October 16, 2012 10:12:06 AM
Some would call it The Mississippi Paradox. One the one hand, we say we want the federal government off our backs, yet on the other we say want more dollars coming to Mississippi from Washington. The presidential election will dramatically have an effect on both these statements.
One of the first civic lessons we learn about our unique form of American government is that we have a federal system. This simply means that government in this country is divided among three layers with each having certain powers and responsibilities that the other levels do not have. The national government and the state governments are addressed in the Constitution while the structure and roles of local governments are left largely to the states themselves.
It is often easy to lose track of what level of government is delivering a service or issuing a regulation. Mississippians, like citizens of all states in our federal union, are headed toward noticeable shifts in the tectonic plates of this multi-layered governmental taxing, spending and service delivery system. It was veteran commentator Tom Brokaw who on NBC's "Meet the Press" cut through the euphoria and partisan sniping surrounding the presidential race to remind us all that a series of potentially apocalyptic financial calamities await the winner if they are not solved.
The looming major efforts to deal with the record deficits in the federal budget place that level of government on a collision course with the states and local governments. Any time one of the aspirants for the White House announces proudly that immediately upon taking the oath of office they will commence turning programs over to the states he is not giving the states and localities a present, but rather he is putting them on notice that big dilemmas are coming their way. Consequently, appropriations and ways and means types in Mississippi's and other states' legislatures will never be as busy making crucial decisions as they will be over the next couple of years.
As far as the 2012 election itself is concerned Mississippi is being reduced in effect to mere spectator status. That the state will vote overwhelmingly for the Republican Romney/Ryan ticket is virtually a foregone conclusion. Despite that inevitability, no state in the Union has more at stake in the 2012 election than does Mississippi.
Whether Mississippians wish to own up to the situation or not, Mississippi remains in a constant contest along with the likes of New Mexico and West Virginia to see which state is the largest net gainer of dollars from the federal government per the number of dollars sent from Mississippi to Washington. Depending on which researcher is doing the counting, somewhere between $2 and $3 flows to Mississippi from the federal government for every dollar sent north from the state.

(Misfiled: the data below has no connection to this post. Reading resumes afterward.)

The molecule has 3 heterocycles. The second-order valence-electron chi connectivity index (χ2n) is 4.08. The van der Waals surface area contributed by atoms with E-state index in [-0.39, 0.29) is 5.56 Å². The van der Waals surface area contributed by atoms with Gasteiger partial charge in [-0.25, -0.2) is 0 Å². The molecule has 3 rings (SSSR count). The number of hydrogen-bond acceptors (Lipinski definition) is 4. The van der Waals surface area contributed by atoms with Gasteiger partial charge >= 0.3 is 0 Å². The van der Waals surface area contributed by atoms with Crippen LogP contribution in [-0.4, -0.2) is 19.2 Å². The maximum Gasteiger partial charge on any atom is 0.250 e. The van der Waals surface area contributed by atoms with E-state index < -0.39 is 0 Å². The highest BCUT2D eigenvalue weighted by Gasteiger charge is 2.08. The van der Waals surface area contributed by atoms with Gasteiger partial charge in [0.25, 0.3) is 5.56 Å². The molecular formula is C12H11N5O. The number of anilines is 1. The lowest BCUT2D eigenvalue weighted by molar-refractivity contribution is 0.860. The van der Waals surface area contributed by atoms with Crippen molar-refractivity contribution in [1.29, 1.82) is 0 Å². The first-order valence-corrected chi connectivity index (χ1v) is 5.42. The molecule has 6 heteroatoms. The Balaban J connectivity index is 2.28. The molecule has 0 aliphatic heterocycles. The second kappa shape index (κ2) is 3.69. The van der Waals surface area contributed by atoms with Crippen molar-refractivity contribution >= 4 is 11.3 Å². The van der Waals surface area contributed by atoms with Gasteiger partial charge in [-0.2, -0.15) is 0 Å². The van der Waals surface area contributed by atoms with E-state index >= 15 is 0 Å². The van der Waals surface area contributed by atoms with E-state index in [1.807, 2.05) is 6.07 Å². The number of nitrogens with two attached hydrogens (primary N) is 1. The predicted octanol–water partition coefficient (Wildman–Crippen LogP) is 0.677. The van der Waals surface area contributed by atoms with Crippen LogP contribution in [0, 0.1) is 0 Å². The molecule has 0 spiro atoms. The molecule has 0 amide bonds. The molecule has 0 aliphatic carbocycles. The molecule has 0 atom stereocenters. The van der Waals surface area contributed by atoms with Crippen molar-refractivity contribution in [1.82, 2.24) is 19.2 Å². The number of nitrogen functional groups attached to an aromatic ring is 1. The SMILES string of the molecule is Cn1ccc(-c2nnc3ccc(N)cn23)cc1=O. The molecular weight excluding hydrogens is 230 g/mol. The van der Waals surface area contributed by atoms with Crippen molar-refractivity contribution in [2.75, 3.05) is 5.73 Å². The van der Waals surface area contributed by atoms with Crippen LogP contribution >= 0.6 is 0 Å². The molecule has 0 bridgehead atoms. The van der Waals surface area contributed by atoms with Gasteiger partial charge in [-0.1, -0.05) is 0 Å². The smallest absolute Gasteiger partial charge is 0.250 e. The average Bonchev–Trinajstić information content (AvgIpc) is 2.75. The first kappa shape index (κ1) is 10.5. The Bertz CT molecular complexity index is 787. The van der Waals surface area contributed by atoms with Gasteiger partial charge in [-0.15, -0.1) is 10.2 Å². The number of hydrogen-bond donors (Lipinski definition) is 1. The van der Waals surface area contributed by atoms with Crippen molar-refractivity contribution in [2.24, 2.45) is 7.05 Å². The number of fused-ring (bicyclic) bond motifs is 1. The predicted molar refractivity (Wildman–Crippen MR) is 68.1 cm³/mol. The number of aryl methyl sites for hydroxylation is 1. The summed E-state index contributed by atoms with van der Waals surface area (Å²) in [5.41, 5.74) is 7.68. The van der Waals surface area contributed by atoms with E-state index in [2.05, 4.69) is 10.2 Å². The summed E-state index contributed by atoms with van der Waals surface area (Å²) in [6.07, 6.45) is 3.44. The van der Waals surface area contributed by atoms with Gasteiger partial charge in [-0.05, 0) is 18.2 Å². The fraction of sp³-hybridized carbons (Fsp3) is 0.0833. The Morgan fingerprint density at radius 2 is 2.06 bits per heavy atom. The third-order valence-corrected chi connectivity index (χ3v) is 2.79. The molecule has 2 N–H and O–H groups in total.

Now, neither all of this, nor even the majority of these federal funds go to social programs for lower income people. These federal dollars go for everything from highways to education to agricultural commodity programs, and yes, Medicaid and Medicare. For example, literally millions of federal dollars for Pell Grants and guaranteed student loans enable lower and middle income Mississippians to attend community colleges, universities, and trade schools within the state.
What, might the reader ask, does this long-term situation have to do with the 2012 election? Mr. Brokaw's comment was referring to the fact that the nation is wrestling with a monumental $16 trillion deficit and the related skyrocketing national debt. Regardless of who is elected, the deficit demands attention. Such attention will invariably include major and noticeable cuts in federal programs. As of now, the difference between the Republican Party ticket and the Democrats rests with the extremes of measures to be taken to deal with the recession-driven budget shortfall. The Democrats favor a combination of new revenues and program cuts that will in combination make a significant dent in the deficit. Republican Romney seeks to hold revenues neutral while enacting major and permanent cuts in federal programs. His mantra-like promise from the election stump is to turn many of the programs currently funded by federal dollars over to the states where they can choose to continue them or end them altogether.
The dilemma for Mississippi is that programs that, in effect, are being two-thirds funded by federal dollars would be 100% funded from state and/or local resources or discontinued. An excellent recent study by the Mississippi Economic Policy Center sheds a bright light on the Mississippi budget. One revealing finding in this report entitled The Nuts and Bolts of the Mississippi Budget: A Taxpayer's Guide to the Mississippi Budget, is that of the total appropriations in the Mississippi budget 45 percent of the revenues come from the federal government. This, by the way, is far and away the largest revenue source to fund Mississippi programs.
With demand growing to cure what ails education, to address deteriorating roads, bridges, and water systems and to meet a rapidly growing requirement for workforce development the pressure is poised to shift to Mississippians to meet those and many other currently federally-funded demands. Regardless of who wins the presidency, if election year promises are followed through with Mississippi, as the state most dependent on federal programs, it stands to lose the most of any others when they disappear.
Mississippians are indeed facing some big decisions when we succeed in "getting the federal government off of our backs." The phrase "be careful what you wish for" comes to mind.
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